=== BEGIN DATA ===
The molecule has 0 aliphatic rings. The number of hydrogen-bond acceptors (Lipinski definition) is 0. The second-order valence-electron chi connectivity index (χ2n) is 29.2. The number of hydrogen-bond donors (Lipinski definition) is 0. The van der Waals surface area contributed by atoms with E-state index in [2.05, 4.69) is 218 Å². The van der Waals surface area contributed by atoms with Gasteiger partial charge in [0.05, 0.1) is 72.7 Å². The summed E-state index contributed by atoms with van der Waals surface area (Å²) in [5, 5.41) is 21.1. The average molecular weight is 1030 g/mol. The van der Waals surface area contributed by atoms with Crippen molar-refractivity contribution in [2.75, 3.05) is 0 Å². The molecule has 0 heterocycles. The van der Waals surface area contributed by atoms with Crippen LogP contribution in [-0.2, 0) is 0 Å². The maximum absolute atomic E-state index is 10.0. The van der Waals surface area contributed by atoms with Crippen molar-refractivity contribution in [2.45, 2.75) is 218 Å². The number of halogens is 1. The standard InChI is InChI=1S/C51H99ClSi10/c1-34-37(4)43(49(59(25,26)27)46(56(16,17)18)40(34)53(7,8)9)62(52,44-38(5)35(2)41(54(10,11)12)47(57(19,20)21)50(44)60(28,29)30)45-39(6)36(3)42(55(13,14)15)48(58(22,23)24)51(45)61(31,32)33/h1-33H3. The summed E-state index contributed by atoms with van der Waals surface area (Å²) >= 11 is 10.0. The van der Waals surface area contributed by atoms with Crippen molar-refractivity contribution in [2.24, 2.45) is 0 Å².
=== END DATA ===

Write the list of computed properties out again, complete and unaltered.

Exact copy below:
The molecule has 0 aliphatic rings. The number of hydrogen-bond acceptors (Lipinski definition) is 0. The second-order valence-electron chi connectivity index (χ2n) is 29.2. The number of hydrogen-bond donors (Lipinski definition) is 0. The van der Waals surface area contributed by atoms with E-state index in [2.05, 4.69) is 218 Å². The van der Waals surface area contributed by atoms with Gasteiger partial charge in [0.05, 0.1) is 72.7 Å². The summed E-state index contributed by atoms with van der Waals surface area (Å²) in [5, 5.41) is 21.1. The average molecular weight is 1030 g/mol. The van der Waals surface area contributed by atoms with Crippen molar-refractivity contribution in [2.75, 3.05) is 0 Å². The molecule has 0 heterocycles. The van der Waals surface area contributed by atoms with Crippen LogP contribution in [-0.2, 0) is 0 Å². The maximum absolute atomic E-state index is 10.0. The van der Waals surface area contributed by atoms with Crippen molar-refractivity contribution in [2.45, 2.75) is 218 Å². The number of halogens is 1. The standard InChI is InChI=1S/C51H99ClSi10/c1-34-37(4)43(49(59(25,26)27)46(56(16,17)18)40(34)53(7,8)9)62(52,44-38(5)35(2)41(54(10,11)12)47(57(19,20)21)50(44)60(28,29)30)45-39(6)36(3)42(55(13,14)15)48(58(22,23)24)51(45)61(31,32)33/h1-33H3. The summed E-state index contributed by atoms with van der Waals surface area (Å²) >= 11 is 10.0. The van der Waals surface area contributed by atoms with Crippen molar-refractivity contribution in [2.24, 2.45) is 0 Å².